0

Hello boys and girls,

I'm wondering around with arrays and I'm trying to get one up so that it grabs a user inputt'd char and adds it on then prints out the contents of the array so far

ie "Enter character" :
User enters : 'A'

Prints out A on screen

"Enter character" :
User enters B

Printsout A and B on screen.

I've got no problem populating and printing out arrays, but I cant figure this one out.

I've thought adding to strings but no luck there.

I've got this so far but it doesnt help at all and I know why but not sure how to defeat this...

...
int i;
for (i = 0 ; 1 < 5 ; i++)
{
cin >> buffer[i];
}

for (i = 0 ; i < 5; i++)
{
cout << buffer[i]
}

whilst this code doesnt do what ask'd 
I thought'd about how to get one step closer:

for (i = 0 ; 1 < 5 ; i++)
{
   cin >> buffer[i];
  {
      for (i = 0 ; i < 5; i++)
     {
     cout << buffer[i]
     }
  }
}

but still fails....can anyone help us out here?

Edited by diafol: fixed formatting

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Last Post by Acidburn
0

what do you mean "it failes"? it won't compile? it won't run? what error(s) do you get? Note: unless its just a posting error, it needs a semicolor at the end of the cout line. Also, how is buffer declared?

0

what do you mean "it failes"? it won't compile? it won't run? what error(s) do you get? Note: unless its just a posting error, it needs a semicolor at the end of the cout line. Also, how is buffer declared?

The code compiles, butr I'm trying to reach a goal as stated above, could anyone hlep me out with it?

0

i tried this and it worked fine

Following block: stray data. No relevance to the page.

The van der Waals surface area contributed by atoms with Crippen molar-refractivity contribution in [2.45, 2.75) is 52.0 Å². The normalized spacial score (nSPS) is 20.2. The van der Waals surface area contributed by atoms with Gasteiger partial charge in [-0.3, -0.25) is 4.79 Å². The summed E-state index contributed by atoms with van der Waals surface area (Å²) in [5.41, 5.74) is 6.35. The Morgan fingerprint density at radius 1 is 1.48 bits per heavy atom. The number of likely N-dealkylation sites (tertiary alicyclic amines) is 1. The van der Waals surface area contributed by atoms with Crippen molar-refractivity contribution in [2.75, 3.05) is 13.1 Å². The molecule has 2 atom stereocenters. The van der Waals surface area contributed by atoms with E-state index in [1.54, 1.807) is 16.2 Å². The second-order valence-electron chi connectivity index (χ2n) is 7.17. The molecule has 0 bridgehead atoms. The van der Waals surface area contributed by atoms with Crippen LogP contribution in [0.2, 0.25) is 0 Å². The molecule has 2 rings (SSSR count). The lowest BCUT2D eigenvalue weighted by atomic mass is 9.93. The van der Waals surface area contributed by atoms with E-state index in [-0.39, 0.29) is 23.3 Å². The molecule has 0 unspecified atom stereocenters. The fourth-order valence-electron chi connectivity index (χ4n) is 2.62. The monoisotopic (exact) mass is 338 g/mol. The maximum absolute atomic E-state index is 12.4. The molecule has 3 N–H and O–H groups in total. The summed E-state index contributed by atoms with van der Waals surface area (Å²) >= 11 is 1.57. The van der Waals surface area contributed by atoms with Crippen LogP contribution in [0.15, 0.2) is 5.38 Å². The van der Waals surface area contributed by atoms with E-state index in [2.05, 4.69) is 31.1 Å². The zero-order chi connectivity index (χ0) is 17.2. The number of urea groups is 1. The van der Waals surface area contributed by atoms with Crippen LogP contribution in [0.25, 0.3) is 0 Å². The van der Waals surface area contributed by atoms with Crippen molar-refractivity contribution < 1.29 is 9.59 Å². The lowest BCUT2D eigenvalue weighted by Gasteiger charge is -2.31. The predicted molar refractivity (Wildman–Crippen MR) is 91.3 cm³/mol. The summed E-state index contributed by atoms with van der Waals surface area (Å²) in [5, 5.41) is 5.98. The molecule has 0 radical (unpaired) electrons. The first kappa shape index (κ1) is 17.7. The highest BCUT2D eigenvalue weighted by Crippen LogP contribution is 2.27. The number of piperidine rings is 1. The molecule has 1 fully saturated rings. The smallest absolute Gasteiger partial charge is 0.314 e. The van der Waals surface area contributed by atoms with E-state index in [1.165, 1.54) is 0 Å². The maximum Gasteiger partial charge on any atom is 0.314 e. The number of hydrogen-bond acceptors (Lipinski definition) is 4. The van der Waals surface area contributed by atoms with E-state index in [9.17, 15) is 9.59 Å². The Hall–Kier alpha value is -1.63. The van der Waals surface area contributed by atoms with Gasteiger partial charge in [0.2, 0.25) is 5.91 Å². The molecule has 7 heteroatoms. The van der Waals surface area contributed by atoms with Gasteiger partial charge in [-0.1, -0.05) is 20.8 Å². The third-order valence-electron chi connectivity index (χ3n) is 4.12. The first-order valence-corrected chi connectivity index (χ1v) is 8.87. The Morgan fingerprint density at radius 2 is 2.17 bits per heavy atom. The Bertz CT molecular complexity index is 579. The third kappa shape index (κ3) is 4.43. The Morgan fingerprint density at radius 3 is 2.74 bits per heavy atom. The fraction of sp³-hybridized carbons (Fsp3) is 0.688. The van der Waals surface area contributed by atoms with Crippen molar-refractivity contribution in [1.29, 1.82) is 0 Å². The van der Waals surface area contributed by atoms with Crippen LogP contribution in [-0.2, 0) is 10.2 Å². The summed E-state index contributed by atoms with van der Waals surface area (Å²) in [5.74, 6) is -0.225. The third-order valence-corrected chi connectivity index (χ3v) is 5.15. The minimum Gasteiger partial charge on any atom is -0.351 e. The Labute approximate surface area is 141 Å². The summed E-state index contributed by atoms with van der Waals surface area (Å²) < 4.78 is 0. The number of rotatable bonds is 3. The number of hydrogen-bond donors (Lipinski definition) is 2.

#include<iostream.h>
int main()
{
char buffer[5][10];


for (int i = 0 ; i < 5 ; i++)
        {
            cin >> buffer[i];
        }       
    for (i = 0 ; i < 5; i++)
        {
            cout << buffer[i];
        }
return 0;
}

Edited by pyTony: fixed formating

0

did you try this

char buffer[6];
for(int i = 0; i < 5; i++)
   cin >> buffer[i];
buffer[5] = 0;

cout << buffer << endl;

Sorry to put a downer on things but I've built these, the next objective was to create something like this:

user enters A
konsole windows prints A

user enters B
konsolewindow prints AB

0

By "user enters A" what exactly do you mean? one character? a whole string of characters? a number?

std::string buffer[5];
for(int i = 0; i < 5; i++)
{
  cout << "Enter string #" << i+1;
  getline(cin,buffer[i]);
}
0

i guess this will solve your problem

#include<iostream>
using namespace std;
int main()
{
    char buffer[6];
    for(int i=0;i<6;i++)
    {
        cin>>buffer[i];
    for(int j=0;j<=i;j++)
        cout<<buffer[j];
    }
    return 0;
}

Edited by pyTony: fixed formating

0

yes thats the one!
man a simple code seem'd so hard to do, thanks back to my game now....

char buffer[6];
for(int i=0;i<6;i++)
	{
	cin>>buffer[i];
	cout << "\n";
		for(int j=0;j<i;j++)
		cout<<buffer[j];
	}

why does it not register the first char input?

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